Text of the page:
‘ … a huge, audacious production of a play packed with passion and a very clear message – and it’s often very funny … ‘
Image: Thomas Everchild
Brighton Little Theatre at Brighton Open Air Theatre
30th August – 2nd September 2017
Visionary scientist Robert is recruited in the 1960s by an airline paying him to find that aircraft emissions will do no harm to the environment – but his discoveries have a profound effect. We flit from the 1960s and 70s, via the 90s and present day and into the far future, catching glimpses of Robert, his three daughters and their lives, and a gigantic imminent disaster and its aftermath. It’s a huge, audacious production of a play packed with passion and a very clear message – and it’s often very funny.
A big cast full of accomplished actors, deftly directed by Steven Adams, is all held together by the middle daughter, pregnant Freya, in a sustained and true performance by Mandy-Jane Jackson, and the youngest Jasmine, a fiery Keziah Israel. Charlotte Atkinson’s awkward young boy Peter is a revelation, while Ann Atkins’ Mrs Andrews and Mike Skinner’s Robert deliver a dour, dry note of doom that’s highly entertaining.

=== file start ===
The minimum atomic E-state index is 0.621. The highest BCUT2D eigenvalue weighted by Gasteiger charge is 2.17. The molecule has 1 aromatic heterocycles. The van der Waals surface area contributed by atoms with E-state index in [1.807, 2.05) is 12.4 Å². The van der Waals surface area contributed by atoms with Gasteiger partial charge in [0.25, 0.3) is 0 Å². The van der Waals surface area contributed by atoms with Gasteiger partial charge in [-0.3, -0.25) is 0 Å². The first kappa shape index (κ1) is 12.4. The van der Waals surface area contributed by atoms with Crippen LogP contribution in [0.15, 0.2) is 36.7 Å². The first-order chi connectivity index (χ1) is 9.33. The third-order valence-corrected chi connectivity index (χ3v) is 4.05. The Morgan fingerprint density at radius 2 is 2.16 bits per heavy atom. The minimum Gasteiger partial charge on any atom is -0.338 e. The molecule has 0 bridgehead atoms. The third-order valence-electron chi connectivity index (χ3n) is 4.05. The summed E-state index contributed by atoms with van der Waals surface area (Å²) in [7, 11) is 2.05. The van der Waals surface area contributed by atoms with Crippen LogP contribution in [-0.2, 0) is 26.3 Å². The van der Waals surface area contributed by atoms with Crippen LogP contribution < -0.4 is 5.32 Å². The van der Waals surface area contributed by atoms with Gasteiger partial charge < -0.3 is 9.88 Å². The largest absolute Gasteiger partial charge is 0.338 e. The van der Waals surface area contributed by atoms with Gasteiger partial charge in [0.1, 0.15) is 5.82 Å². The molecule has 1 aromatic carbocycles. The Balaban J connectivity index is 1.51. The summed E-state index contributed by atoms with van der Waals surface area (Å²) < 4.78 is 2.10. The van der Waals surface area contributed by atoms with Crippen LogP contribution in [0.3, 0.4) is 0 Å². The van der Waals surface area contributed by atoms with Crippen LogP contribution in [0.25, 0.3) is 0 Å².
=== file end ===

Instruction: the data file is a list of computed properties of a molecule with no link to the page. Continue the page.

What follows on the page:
Sometimes playwright Mike Bartlett’s message comes wrapped round a brick, with big chunks of climate change dialogue and an at-audience rant, which can sit oddly with his delicately-observed family dramas playing out in interweaving and overlapping little scenes.
Song and dance interludes including a burlesque piece, plus a few rave and drunken singalong scenes, neatly suggest civilisation’s final fling, a decadent world partying on to its doom. These scenes do sometimes feel over-extended, and here the pace can start to droop.
Take a look at the programme, to orient yourself with the scenes’ fleeting time changes, as the earlier daylight means that for much of the 90 minute first half the projections don’t show up on the cyclorama, which is a shame since as night falls they come into their own. One satisfyingly shocking image especially sparked real audience reaction.
See this play especially for its consistently terrific performances beautifully directed and staged, with a sterling technical backup.
It’s long, so you’ll need all the cushions you can carry for BOAT’s seatless terraces, plus your phone torch if you want the loo.